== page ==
Posted by: Lydia | July 18, 2010

Overactive fantasy life

Leaving behind the comforts of home and a familiar culture is the best and surest way to divine what one truly values in life. So, what is it that I most pine for here in the land of irregular electricity and unpotable water? No, not air conditioning, nor my car/the privilege of terror (i.e. motoconcho)-free transportation, nor even the limitless, faustian font of knowledge that is the internet… What truly le extraño are the culinary traditions and implements I left at home. While others may harbor dark desires of a fleshier and more puerile nature, my daydreams are filled with dancing images of immersion blenders, dough hooks, and canning equipment. My gifted alchemist of a husband has already managed to brew a successful (and potent) mead down here in the subtropics, however I have yet to attempt a marmalade despite our embarrassing wealth of citrus. The cost of the gas it would take to make preserves far outweighs any benefits, especially considering the fact that here we enjoy perpetual harvests throughout the year. There is no tradition of food preservation (nor the delicious taste of fermentation that comes with it) here because there simply is no need for it.

My culinary instincts, I’ve found, are unfortunately rooted more deeply in the frozen plains and long periods of famine of my ethnic background than I expected. It is not by sheer willpower and enforced Sunday merengue dancing alone that I have shed over 30 pounds in my four months here in country.. no amount of tropical fruit or even fried platano can fill the caloric hole left by my quest to live almost purely farm-to-table in Wisconsin. Only the daughter of such hardy and stubborn eastern- and northern-european stock would long for pickled herring and prunes and schmaltz in the land of mango and coconut. I know perfectly well how to preserve cabbage so that it is edible for half a year (despite the fact that this knowledge is completely unnecessary in our modern age of refrigeration), and how to make a passable and according to my palate delicious meal from beets and a bovine femur, but playing pioneer woman of the steppes in a hot climate is both an unnecessary and thankless task.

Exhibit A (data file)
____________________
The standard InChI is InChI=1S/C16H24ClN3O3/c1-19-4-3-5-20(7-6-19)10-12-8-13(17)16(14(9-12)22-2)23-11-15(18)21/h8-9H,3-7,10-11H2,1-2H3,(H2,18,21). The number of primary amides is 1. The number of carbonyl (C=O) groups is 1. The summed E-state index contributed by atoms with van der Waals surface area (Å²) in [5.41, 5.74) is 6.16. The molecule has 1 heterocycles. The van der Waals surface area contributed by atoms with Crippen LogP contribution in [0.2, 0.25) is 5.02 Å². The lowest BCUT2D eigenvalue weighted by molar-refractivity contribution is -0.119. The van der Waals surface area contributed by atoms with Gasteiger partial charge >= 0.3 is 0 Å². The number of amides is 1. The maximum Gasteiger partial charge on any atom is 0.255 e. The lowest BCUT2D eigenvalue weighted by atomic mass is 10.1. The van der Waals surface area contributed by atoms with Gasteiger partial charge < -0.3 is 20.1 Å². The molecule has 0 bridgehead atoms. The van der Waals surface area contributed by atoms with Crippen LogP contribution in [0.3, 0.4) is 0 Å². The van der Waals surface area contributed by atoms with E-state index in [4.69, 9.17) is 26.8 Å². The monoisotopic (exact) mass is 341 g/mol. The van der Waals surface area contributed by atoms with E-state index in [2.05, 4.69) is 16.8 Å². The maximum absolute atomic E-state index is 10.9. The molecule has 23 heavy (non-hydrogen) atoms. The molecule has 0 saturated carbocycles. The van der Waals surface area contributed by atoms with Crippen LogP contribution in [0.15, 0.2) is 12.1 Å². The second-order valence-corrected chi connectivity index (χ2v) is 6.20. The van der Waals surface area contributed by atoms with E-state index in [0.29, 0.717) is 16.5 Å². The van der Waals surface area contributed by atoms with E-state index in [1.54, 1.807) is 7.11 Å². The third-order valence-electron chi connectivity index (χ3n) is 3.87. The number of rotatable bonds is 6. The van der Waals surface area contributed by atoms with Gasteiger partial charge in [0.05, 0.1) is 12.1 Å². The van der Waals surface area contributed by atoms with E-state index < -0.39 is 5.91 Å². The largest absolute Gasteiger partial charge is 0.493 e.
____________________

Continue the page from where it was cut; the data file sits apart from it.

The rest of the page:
So, my overactive fantasy life consists of imaginings of my powerful red hand-mixer ravishing a bowl of babka batter… of the earthy and unreplicatable smell of morel mushrooms simmering in butter.. of the aroma of beef tongue in its sixth hour interred in the crockpot… Such pleasures will have to wait until the end of my two years of enforced recovery for our arteries.

However, I may be able to satiate my desire for disgustingly rich Ashkenazi dairy products before my term is up here in the DR… Apparently our dear Dictator Trujillo arranged to ship a sizeable quantity of Jews here during WWII to “mejorar la raza” (EXTREME IRONY ALERT: Trujillo was a huge fan of Aryan race theory… however welcomed in European Jews to “whiten” the Dominican nation. Oh, how fickle are the tenets of racism)… and these lucky(?), Caribbeanized Jews settled mainly in the town of Sosua, now a major tourist mecca. Our semitic compatriots started a very successful dairy industry in the region that continues producing legendary cheese and yogurt to this day.. so I’m hoping I can play the tribal card and score myself an invitation to some kind of springtime lactic orgy this coming year.



  1. Lydia! I echo the yearning for culinary delight, although what I wish for is less midwestern frozen steppes and more Asian. I’m about 45 minutes from Sosua, and one of these days I’ll make my way over there and hopefully figure out where you can find delicious and delectable milky treats.

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